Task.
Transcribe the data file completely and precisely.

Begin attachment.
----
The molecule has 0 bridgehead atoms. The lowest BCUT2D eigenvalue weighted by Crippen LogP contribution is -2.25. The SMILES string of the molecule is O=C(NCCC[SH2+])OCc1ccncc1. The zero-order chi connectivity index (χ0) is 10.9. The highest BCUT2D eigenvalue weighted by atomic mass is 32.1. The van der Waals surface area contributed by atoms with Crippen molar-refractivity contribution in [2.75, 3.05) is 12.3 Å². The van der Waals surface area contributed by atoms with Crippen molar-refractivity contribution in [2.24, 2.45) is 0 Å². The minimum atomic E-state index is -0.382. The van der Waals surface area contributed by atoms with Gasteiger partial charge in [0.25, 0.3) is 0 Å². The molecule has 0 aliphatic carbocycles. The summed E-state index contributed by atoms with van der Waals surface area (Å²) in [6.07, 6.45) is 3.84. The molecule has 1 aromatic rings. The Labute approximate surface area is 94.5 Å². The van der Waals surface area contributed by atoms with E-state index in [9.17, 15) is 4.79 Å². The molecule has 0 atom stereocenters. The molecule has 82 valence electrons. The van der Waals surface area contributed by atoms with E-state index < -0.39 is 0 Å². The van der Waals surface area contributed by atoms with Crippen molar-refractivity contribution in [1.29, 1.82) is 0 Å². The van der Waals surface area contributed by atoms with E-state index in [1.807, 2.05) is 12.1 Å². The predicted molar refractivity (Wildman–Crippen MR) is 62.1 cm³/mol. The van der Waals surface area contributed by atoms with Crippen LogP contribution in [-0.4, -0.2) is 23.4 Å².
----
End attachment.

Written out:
The molecule has 0 bridgehead atoms. The lowest BCUT2D eigenvalue weighted by Crippen LogP contribution is -2.25. The SMILES string of the molecule is O=C(NCCC[SH2+])OCc1ccncc1. The zero-order chi connectivity index (χ0) is 10.9. The highest BCUT2D eigenvalue weighted by atomic mass is 32.1. The van der Waals surface area contributed by atoms with Crippen molar-refractivity contribution in [2.75, 3.05) is 12.3 Å². The van der Waals surface area contributed by atoms with Crippen molar-refractivity contribution in [2.24, 2.45) is 0 Å². The minimum atomic E-state index is -0.382. The van der Waals surface area contributed by atoms with Gasteiger partial charge in [0.25, 0.3) is 0 Å². The molecule has 0 aliphatic carbocycles. The summed E-state index contributed by atoms with van der Waals surface area (Å²) in [6.07, 6.45) is 3.84. The molecule has 1 aromatic rings. The Labute approximate surface area is 94.5 Å². The van der Waals surface area contributed by atoms with E-state index in [9.17, 15) is 4.79 Å². The molecule has 0 atom stereocenters. The molecule has 82 valence electrons. The van der Waals surface area contributed by atoms with E-state index < -0.39 is 0 Å². The van der Waals surface area contributed by atoms with Crippen molar-refractivity contribution in [1.29, 1.82) is 0 Å². The van der Waals surface area contributed by atoms with E-state index in [1.807, 2.05) is 12.1 Å². The predicted molar refractivity (Wildman–Crippen MR) is 62.1 cm³/mol. The van der Waals surface area contributed by atoms with Crippen LogP contribution in [-0.4, -0.2) is 23.4 Å².